Sebastian Kurz’s rapid rise to power has been even more astonishing than that of France’s Emanuel Macron, whom he in some respects resembles. (Like Mr. Macron, he has fashioned a personality-based party, moving away from local constituency-based and seniority-based candidate selection). Appointed in 2013 as Europe’s youngest foreign minister when he was 27 years old, in 2016 he demanded the closing of the Balkan route for migrants and a ceiling on the number of refugees permitted to enter Austria. The Balkan route has seen up to a million migrants from the middle East (nobody knows the exact figures) in less than two years. The border was effectively closed in 2016, mainly, it would seem, thanks to Mr. Kurz and his good relations with politicians in neighboring states, notably Croatia.

Mr. Kurz has also brought a new expression into public debate in Austria: “political Islam,” which broadens the category of Muslims the state should reject to include not only terrorist sympathizers but Muslims promoting pro-Islamic political change. His program calls for closing what he calls “politically Islamic” schools. He has also called for a “Marshall Plan” for Africa, in the hope that Africans will not be tempted to migrate to Europe at all. Skepticism about the success of such a plan is not out of place and details of such a Marshall Plan have yet to be revealed, but the very suggestion of such a project will cause consternation among European leaders. It runs counter to the current mixture of state aid and a free hand for private businesses and charity NGOs—often the same NGOs that promote and actively support illegal immigration into Europe.

Conservative politicians across Western Europe usually compromise and speak in vague generalities when it comes to the “unpleasant” subject of mass immigration. Sebastian Kurz speaks calmly, clearly, emphatically, and welcomes opportunities to tackle the subject head on. Mr. Kurz has provided the ÖDP with the youthful image of a new party (his most enthusiastic followers, not picked from the now abolished local party power centers, seem to be extremely youthful). He has even given the ÖVP a new party color—turquoise—and his sharp swing to the right has poached on the ideological territory of the FPÖ, which has hitherto monopolized criticism of uncontrolled immigration and Muslims who fail to integrate. Under Hans Strache, who only 10 years ago was himself the young wonder boy of Austrian politics, the party went from strength to strength, only to lose the limelight to the new kid on the block. During the campaign, Mr. Strache even turned to socialist themes of fairness in an attempt to outflank the increasingly popular pro free-market Mr. Kurz. However, in marked contrast to Britain, where promises about immigration control by the Conservative Party have repeatedly spoiled the chances of more radical anti-immigration parties, Mr. Kurz’s move to the right has not damaged Mr. Strache at all. The FPÖ also did extremely well in the election, increasing its share of the vote by over 7 percent.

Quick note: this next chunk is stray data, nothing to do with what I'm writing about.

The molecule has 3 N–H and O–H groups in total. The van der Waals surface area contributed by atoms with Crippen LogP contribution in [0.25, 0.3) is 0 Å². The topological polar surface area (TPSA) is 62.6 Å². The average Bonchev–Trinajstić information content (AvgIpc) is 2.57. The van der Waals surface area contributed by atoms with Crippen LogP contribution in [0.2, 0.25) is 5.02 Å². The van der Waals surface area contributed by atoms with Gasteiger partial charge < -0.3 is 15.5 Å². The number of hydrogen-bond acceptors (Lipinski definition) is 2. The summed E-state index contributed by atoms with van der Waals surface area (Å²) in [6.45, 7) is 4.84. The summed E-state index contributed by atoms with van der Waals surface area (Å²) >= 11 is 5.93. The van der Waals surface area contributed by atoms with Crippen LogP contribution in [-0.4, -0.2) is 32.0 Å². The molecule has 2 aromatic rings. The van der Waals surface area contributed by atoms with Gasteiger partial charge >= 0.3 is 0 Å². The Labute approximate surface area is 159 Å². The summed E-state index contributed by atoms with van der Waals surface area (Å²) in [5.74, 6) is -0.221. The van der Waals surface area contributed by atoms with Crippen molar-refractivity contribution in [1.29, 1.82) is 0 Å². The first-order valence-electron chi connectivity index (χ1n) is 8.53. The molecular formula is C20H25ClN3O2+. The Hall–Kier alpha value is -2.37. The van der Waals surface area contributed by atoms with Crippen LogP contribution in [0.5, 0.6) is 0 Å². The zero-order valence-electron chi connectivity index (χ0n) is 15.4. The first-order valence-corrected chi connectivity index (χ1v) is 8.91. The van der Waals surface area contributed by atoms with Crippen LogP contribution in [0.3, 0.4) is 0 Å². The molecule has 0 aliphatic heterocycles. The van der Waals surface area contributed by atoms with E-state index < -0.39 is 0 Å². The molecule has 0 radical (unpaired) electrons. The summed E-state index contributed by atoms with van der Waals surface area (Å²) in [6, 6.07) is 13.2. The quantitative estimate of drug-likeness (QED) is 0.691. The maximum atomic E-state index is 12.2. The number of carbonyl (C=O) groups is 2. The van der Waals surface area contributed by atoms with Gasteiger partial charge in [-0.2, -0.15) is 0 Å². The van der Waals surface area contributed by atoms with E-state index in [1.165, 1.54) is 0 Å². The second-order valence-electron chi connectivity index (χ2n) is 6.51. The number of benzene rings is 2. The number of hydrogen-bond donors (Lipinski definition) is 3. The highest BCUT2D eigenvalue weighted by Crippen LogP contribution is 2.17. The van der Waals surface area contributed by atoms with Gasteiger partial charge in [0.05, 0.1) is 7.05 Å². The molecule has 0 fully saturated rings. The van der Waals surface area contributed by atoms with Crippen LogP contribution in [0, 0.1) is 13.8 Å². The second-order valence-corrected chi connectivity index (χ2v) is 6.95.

In this election, Austria took a clear step to the right. Voters turned away from internationalism by the hundreds of thousand if not by the millions. At the time of writing (postal votes still to be counted) these are the results:

Austrian Peoples Party (ÖVP) 31.6 percent

Austrian Freedom Party (FPÖ) 27.4 percent

Social Democratic Party (SPÖ) 26.7 percent

Also bad news for internationalists, the pro-migrant Green party did not even clear the 4 percent hurdle to enter parliament. This was largely owing to a protest by a prominent former Green politician who created an alternative list opposed to the Green open boarders policy, and his list did clear the 4 percent hurdle. Vienna bucked the national trend with 34,9 percent for the SPÖ, ÖVP with 21.6 percent, FPÖ with 21 percent, and the Greens with 6.1 percent. This fits a pattern now emerging across Western Europe: Big cities with a combined vote of immigrants and urban professionals vote left/internationalist against the rest of the nation.

Alexander van der Bellen, the Green President of Austria, who has admitted “bitter disappointment” at the results, will have no alternative but to ask Mr. Kurz as the leader of the largest party to form a government. This means it is almost certain that Mr. Kurz will be the next Chancellor of Austria, his revamped right-wing conservative party supported by the FPÖ, which has always been deeply opposed to non-European immigration. The FPÖ has achieved the best results in its history.

Heinz-Christian Strache with his wife Philippa (L) and Norbert Hofer (R) celebrates after the results of the general elections in Vienna on October 15, 2017. (Credit Image: © Hans Klaus Techt/APA Picturedesk via ZUMA Press)